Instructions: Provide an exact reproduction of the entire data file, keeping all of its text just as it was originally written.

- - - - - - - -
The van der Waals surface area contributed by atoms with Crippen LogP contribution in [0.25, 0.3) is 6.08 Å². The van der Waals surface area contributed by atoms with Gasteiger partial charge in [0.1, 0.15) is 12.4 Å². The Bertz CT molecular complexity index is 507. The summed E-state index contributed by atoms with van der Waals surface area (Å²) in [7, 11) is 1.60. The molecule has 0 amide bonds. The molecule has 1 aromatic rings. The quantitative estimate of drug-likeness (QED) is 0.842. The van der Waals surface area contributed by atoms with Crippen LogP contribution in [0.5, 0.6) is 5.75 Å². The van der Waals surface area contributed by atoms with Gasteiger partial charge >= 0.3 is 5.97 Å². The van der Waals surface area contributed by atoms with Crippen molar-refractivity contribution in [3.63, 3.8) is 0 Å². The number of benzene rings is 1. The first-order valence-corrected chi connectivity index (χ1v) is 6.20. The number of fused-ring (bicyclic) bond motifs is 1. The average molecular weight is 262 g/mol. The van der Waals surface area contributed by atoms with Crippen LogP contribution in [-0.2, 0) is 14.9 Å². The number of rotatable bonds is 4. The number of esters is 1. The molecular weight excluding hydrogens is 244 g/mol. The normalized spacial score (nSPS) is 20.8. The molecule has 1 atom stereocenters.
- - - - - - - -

The van der Waals surface area contributed by atoms with Crippen LogP contribution in [0.25, 0.3) is 6.08 Å². The van der Waals surface area contributed by atoms with Gasteiger partial charge in [0.1, 0.15) is 12.4 Å². The Bertz CT molecular complexity index is 507. The summed E-state index contributed by atoms with van der Waals surface area (Å²) in [7, 11) is 1.60. The molecule has 0 amide bonds. The molecule has 1 aromatic rings. The quantitative estimate of drug-likeness (QED) is 0.842. The van der Waals surface area contributed by atoms with Crippen LogP contribution in [0.5, 0.6) is 5.75 Å². The van der Waals surface area contributed by atoms with Gasteiger partial charge >= 0.3 is 5.97 Å². The van der Waals surface area contributed by atoms with Crippen molar-refractivity contribution in [3.63, 3.8) is 0 Å². The number of benzene rings is 1. The first-order valence-corrected chi connectivity index (χ1v) is 6.20. The number of fused-ring (bicyclic) bond motifs is 1. The average molecular weight is 262 g/mol. The van der Waals surface area contributed by atoms with Crippen LogP contribution in [-0.2, 0) is 14.9 Å². The number of rotatable bonds is 4. The number of esters is 1. The molecular weight excluding hydrogens is 244 g/mol. The normalized spacial score (nSPS) is 20.8. The molecule has 1 atom stereocenters.